When that first Sun Kil Moon album came out, ‘Ghosts of the Great Highway,’ I listened to it all the time. My current girlfriend and I made out for the first time listening to it. It was, at the time, my favorite album, and I had a pretty intense connection to those songs. But then I went to see the show in New York, and this really private, delicate music was being played quietly to a big, loud room packed with a bunch of drunk, yammering yuppies. It was like the Mona Lisa was being displayed in the infield at Talladega, or something. I just left halfway through.
Any thoughts, experiences about Pittsburgh?
Well, I’ve never been to Pittsburgh, I’m sad to say, but Birmingham used to be called the Pittsburgh of the South, and I love Birmingham. So, if Pittsburgh is like the Birmingham of the North, then I think I’d probably like it a lot, too. Our guitar player Matt actually lived up there for a little while, and regularly mentions the Italian neighborhood he lived near and y’all’s tendency to say “n’at.” Shamefully, that’s about all I can say about Pittsburgh. I also did a book report one time on Roberto Clemente.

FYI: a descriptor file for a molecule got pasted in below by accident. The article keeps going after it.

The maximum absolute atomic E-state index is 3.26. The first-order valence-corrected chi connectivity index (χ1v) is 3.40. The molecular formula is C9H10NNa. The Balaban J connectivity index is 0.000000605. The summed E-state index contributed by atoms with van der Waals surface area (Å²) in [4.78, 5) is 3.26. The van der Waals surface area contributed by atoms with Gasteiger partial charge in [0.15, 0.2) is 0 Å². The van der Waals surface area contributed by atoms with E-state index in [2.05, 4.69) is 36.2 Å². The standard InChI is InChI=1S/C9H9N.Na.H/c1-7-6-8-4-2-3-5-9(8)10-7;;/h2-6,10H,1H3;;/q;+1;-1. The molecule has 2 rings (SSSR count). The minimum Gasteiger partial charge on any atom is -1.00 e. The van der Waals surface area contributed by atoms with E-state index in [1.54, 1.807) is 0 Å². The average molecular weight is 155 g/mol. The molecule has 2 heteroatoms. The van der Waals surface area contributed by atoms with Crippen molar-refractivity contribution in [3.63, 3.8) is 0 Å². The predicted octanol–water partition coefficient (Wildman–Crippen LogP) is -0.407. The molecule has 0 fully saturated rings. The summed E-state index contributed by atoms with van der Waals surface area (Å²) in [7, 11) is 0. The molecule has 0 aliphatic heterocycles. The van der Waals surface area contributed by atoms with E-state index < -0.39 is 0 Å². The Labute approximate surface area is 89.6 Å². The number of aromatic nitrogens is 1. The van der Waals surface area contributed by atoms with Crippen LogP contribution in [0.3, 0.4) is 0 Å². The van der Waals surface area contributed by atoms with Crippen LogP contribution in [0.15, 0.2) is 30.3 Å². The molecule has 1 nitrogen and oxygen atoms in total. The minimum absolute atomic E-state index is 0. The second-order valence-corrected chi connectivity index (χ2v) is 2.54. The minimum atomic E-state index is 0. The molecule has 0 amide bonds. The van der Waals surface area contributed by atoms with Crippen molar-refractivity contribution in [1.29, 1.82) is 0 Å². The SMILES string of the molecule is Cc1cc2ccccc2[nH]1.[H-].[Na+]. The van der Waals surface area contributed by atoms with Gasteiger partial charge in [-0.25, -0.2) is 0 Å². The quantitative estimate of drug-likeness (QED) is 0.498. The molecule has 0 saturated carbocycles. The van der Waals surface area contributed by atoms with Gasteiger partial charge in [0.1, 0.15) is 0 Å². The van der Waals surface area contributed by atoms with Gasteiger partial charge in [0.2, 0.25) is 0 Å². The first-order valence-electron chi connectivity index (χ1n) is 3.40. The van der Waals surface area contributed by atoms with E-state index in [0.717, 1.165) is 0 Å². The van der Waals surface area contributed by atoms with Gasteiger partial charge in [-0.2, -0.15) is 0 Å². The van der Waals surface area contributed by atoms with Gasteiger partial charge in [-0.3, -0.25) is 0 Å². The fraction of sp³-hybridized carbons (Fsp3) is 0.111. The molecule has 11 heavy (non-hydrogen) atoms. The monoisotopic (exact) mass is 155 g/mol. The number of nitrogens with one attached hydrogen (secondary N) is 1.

Thanks so much, Lee. Really loving the album and looking forward to a Pittsburgh gig in the hopefully near future.
RIVER CITIES READER (Quad Cities weekly)– Brief show mention.
Sunday, June 24 – Lee Bains III & the Glory Files. Alabama-based independent musicians in an all-ages concert. Rozz-Tox (2108 Third Avenue, Rock Island). 7:30 p.m. $5. For information, e-mail email@example.com or visit RozzTox.com.
TWANGVILLE (online music site)– Positive post with Centreville stream with related links.
Centerville, Lee Bains III & the Glory Fires (from the Alive Records release There Is a Bomb in Gilead)